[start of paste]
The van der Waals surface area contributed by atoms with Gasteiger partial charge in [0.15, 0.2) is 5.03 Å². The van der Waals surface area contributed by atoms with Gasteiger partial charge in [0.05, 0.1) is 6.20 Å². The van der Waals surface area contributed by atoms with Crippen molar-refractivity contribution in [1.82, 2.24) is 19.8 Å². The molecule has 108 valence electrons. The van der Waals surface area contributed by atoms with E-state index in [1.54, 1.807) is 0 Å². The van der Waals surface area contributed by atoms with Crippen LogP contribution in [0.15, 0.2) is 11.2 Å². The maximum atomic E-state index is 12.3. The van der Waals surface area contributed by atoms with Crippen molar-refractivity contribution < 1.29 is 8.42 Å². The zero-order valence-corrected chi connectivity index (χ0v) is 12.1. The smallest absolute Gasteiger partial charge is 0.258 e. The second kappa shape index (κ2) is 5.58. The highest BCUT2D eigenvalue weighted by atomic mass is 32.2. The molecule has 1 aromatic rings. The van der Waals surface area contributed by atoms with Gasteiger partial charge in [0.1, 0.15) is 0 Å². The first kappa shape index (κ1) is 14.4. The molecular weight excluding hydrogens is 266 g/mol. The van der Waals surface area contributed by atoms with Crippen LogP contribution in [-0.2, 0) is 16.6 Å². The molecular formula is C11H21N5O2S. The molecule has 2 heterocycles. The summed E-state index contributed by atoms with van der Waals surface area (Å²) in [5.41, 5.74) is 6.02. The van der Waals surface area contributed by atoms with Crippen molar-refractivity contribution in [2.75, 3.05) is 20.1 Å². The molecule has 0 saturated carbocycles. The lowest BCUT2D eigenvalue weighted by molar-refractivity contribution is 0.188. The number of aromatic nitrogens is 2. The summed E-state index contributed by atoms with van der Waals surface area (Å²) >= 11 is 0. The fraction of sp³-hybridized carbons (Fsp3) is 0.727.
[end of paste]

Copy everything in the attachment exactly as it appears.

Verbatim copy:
The van der Waals surface area contributed by atoms with Gasteiger partial charge in [0.15, 0.2) is 5.03 Å². The van der Waals surface area contributed by atoms with Gasteiger partial charge in [0.05, 0.1) is 6.20 Å². The van der Waals surface area contributed by atoms with Crippen molar-refractivity contribution in [1.82, 2.24) is 19.8 Å². The molecule has 108 valence electrons. The van der Waals surface area contributed by atoms with E-state index in [1.54, 1.807) is 0 Å². The van der Waals surface area contributed by atoms with Crippen LogP contribution in [0.15, 0.2) is 11.2 Å². The maximum atomic E-state index is 12.3. The van der Waals surface area contributed by atoms with Crippen molar-refractivity contribution < 1.29 is 8.42 Å². The zero-order valence-corrected chi connectivity index (χ0v) is 12.1. The smallest absolute Gasteiger partial charge is 0.258 e. The second kappa shape index (κ2) is 5.58. The highest BCUT2D eigenvalue weighted by atomic mass is 32.2. The molecule has 1 aromatic rings. The van der Waals surface area contributed by atoms with Gasteiger partial charge in [0.1, 0.15) is 0 Å². The first kappa shape index (κ1) is 14.4. The molecular weight excluding hydrogens is 266 g/mol. The van der Waals surface area contributed by atoms with Crippen LogP contribution in [-0.2, 0) is 16.6 Å². The molecular formula is C11H21N5O2S. The molecule has 2 heterocycles. The summed E-state index contributed by atoms with van der Waals surface area (Å²) in [5.41, 5.74) is 6.02. The van der Waals surface area contributed by atoms with Crippen molar-refractivity contribution in [2.75, 3.05) is 20.1 Å². The molecule has 0 saturated carbocycles. The lowest BCUT2D eigenvalue weighted by molar-refractivity contribution is 0.188. The number of aromatic nitrogens is 2. The summed E-state index contributed by atoms with van der Waals surface area (Å²) >= 11 is 0. The fraction of sp³-hybridized carbons (Fsp3) is 0.727.